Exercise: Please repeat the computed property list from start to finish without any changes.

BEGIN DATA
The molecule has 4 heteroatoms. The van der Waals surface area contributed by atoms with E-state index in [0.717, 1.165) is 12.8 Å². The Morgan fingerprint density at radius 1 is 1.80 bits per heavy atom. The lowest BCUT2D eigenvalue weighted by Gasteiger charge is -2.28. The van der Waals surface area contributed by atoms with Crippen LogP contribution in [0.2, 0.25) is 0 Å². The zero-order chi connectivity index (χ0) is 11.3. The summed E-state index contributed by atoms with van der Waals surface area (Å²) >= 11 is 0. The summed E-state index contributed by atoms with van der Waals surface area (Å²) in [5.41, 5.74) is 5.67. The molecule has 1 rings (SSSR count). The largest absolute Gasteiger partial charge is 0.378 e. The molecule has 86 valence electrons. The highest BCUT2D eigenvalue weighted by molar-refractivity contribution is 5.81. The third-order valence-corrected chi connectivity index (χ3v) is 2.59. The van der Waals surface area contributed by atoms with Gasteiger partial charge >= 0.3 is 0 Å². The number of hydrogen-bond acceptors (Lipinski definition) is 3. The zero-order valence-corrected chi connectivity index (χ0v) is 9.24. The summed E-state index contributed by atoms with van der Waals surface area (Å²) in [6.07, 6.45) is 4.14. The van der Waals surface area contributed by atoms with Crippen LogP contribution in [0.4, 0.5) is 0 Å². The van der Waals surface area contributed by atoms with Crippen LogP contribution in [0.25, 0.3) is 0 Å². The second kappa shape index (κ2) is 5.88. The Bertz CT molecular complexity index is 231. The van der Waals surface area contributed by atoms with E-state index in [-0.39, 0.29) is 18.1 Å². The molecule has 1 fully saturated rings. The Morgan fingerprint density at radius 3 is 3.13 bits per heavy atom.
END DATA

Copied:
The molecule has 4 heteroatoms. The van der Waals surface area contributed by atoms with E-state index in [0.717, 1.165) is 12.8 Å². The Morgan fingerprint density at radius 1 is 1.80 bits per heavy atom. The lowest BCUT2D eigenvalue weighted by Gasteiger charge is -2.28. The van der Waals surface area contributed by atoms with Crippen LogP contribution in [0.2, 0.25) is 0 Å². The zero-order chi connectivity index (χ0) is 11.3. The summed E-state index contributed by atoms with van der Waals surface area (Å²) >= 11 is 0. The summed E-state index contributed by atoms with van der Waals surface area (Å²) in [5.41, 5.74) is 5.67. The molecule has 1 rings (SSSR count). The largest absolute Gasteiger partial charge is 0.378 e. The molecule has 86 valence electrons. The highest BCUT2D eigenvalue weighted by molar-refractivity contribution is 5.81. The third-order valence-corrected chi connectivity index (χ3v) is 2.59. The van der Waals surface area contributed by atoms with Gasteiger partial charge >= 0.3 is 0 Å². The number of hydrogen-bond acceptors (Lipinski definition) is 3. The zero-order valence-corrected chi connectivity index (χ0v) is 9.24. The summed E-state index contributed by atoms with van der Waals surface area (Å²) in [6.07, 6.45) is 4.14. The van der Waals surface area contributed by atoms with Crippen LogP contribution in [0.4, 0.5) is 0 Å². The van der Waals surface area contributed by atoms with Crippen LogP contribution in [0.25, 0.3) is 0 Å². The second kappa shape index (κ2) is 5.88. The Bertz CT molecular complexity index is 231. The van der Waals surface area contributed by atoms with E-state index in [-0.39, 0.29) is 18.1 Å². The molecule has 1 fully saturated rings. The Morgan fingerprint density at radius 3 is 3.13 bits per heavy atom.